The Province of West Kalimantan covers an area of 147, 000 km and is home to 4.25 million people, including an estimated 3.5 million people living in its rural hinterland. The Province has a number of large rivers, the largest being the Kapuas which drains from the spectacular inland wetland of Lake Santarum within the biodiversity region know as the Heart of Borneo. Because of its strategic location within SE Asia the old capital of Pontianak grew as a port city and it and the other settlements along the Kapuas River contain trading communities from a wide range of ethnic backgrounds within a cultural matrix dominated by the indigenous Dayak who make up 35% of the population. Poverty is a significant issue with the HDI below the national average and average income across the Province at only USD 627 per year.
In 2008, the GDP for the Province was USD 2.9 million derived mainly from primary industries. The forest sector contributed about half of the GDP with a further USD1.35 million from the agricultural sector, reflecting a strong investment in estate crops particularly oil palm. Lowland tropical peats cover an area of 1.7 million ha and Conversion of forest lands on peats to estate crops and the proliferation of fire through the dry seasons has been a significant historical factor in the high levels of GHG emissions from the Province.
The national forest estate consists of an area of about 90 000 km² over half of which is zoned as permanent production forest. Only 5000 km² of the production forest designated for conversion remains attesting to the rapid expansion of estate crops in the Province. 23 000 km² are zoned for protection and a further 14,500 km² for conservation purposes within a network of national parks, nature reserves and wildlife reserves. The estimated carbon stock remaining in these forests is 1,600 Giga Tons CO₂e, over half of which is sequestered in the Production Forest. Future carbon dioxide emissions will likely be as a result of burning of converted peat soils and forest degradation.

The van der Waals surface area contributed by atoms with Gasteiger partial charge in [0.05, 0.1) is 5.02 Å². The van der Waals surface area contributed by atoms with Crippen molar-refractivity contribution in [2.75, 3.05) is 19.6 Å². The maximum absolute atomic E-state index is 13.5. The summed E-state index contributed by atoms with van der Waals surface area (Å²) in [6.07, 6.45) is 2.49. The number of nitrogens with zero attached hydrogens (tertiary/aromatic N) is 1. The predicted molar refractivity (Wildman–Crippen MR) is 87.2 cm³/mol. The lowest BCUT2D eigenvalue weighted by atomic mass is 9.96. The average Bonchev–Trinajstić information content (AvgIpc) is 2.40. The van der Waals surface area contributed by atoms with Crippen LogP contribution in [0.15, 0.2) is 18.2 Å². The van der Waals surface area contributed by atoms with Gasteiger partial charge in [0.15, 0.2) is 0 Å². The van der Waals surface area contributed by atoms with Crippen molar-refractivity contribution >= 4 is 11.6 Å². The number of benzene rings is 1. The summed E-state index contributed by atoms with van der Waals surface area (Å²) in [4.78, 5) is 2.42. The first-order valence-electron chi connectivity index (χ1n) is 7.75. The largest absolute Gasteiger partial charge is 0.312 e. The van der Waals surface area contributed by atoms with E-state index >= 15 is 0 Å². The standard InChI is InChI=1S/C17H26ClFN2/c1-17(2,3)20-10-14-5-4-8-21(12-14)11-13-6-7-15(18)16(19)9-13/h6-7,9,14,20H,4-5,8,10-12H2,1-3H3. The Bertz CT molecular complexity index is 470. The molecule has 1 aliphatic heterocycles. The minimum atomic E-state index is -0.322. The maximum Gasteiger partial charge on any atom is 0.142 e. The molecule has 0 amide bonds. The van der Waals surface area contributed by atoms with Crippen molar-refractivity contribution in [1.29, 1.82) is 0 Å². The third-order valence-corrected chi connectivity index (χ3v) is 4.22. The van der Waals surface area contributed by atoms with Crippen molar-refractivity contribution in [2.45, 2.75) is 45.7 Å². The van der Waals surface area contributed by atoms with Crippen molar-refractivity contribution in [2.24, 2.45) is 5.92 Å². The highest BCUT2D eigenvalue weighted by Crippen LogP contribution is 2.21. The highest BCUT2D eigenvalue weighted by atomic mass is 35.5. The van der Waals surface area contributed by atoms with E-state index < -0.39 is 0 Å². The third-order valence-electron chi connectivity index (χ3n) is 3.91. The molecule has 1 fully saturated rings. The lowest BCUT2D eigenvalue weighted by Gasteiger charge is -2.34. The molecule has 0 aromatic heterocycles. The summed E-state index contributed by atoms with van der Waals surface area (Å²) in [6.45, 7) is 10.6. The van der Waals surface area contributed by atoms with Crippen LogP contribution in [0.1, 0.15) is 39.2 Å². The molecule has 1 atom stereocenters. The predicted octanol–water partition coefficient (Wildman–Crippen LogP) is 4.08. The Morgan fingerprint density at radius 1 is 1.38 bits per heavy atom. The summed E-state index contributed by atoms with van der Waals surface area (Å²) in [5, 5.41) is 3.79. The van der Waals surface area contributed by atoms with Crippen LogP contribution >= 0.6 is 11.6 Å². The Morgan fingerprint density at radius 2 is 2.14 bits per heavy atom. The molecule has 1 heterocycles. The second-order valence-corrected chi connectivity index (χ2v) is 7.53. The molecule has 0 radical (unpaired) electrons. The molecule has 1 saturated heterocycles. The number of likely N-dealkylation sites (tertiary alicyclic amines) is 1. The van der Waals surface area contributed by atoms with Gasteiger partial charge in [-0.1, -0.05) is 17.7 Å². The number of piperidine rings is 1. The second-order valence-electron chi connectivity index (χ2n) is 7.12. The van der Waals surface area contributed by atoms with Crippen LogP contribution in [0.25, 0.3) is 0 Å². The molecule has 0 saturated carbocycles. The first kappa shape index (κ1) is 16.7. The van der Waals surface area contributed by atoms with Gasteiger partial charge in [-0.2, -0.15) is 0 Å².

West Kalimantan has been a member of the GCF since its foundation and has convened a REDD Working Group under the authority of the Governor. At this stage the Province has not enacted any specific legislation to facilitate REDD and other climate change programs but is proceeding in line with national legislation and policy related to reducing carbon emissions. The Province hosts several REDD projects including village level carbon pool assessments in the Districts of Ketapang and Kapuas Hulu, Ecosystem restoration over 90 000 ha in the Putri River and Lake Siawan Belidak in collaboration with FFI. There is also an FFI/Macquarie Bank REDD project and a demonstration activity supported by the German Government (Kfw-FORCLIM). USAID has also recently begun activities through their IFAD program in Ketapang. As elsewhere in the member provinces there is still to be developed a close working and learning collaboration between the provincial government and these REDD projects.